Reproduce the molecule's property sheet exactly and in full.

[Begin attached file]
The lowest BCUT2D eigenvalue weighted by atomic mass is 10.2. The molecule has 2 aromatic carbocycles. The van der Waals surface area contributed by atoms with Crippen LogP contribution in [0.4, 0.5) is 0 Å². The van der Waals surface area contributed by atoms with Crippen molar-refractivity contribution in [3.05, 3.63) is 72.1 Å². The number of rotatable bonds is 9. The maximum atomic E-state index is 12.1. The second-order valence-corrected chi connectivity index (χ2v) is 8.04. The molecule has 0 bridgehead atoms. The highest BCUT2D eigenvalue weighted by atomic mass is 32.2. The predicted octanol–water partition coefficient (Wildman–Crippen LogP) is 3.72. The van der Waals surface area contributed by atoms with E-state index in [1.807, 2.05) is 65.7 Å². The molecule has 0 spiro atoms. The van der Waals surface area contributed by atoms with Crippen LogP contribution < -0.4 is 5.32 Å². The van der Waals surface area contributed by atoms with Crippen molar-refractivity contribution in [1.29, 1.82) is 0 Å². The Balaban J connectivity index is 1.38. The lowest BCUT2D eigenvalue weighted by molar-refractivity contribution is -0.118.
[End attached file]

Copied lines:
The lowest BCUT2D eigenvalue weighted by atomic mass is 10.2. The molecule has 2 aromatic carbocycles. The van der Waals surface area contributed by atoms with Crippen LogP contribution in [0.4, 0.5) is 0 Å². The van der Waals surface area contributed by atoms with Crippen molar-refractivity contribution in [3.05, 3.63) is 72.1 Å². The number of rotatable bonds is 9. The maximum atomic E-state index is 12.1. The second-order valence-corrected chi connectivity index (χ2v) is 8.04. The molecule has 0 bridgehead atoms. The highest BCUT2D eigenvalue weighted by atomic mass is 32.2. The predicted octanol–water partition coefficient (Wildman–Crippen LogP) is 3.72. The van der Waals surface area contributed by atoms with E-state index in [1.807, 2.05) is 65.7 Å². The molecule has 0 spiro atoms. The van der Waals surface area contributed by atoms with Crippen LogP contribution < -0.4 is 5.32 Å². The van der Waals surface area contributed by atoms with Crippen molar-refractivity contribution in [1.29, 1.82) is 0 Å². The Balaban J connectivity index is 1.38. The lowest BCUT2D eigenvalue weighted by molar-refractivity contribution is -0.118.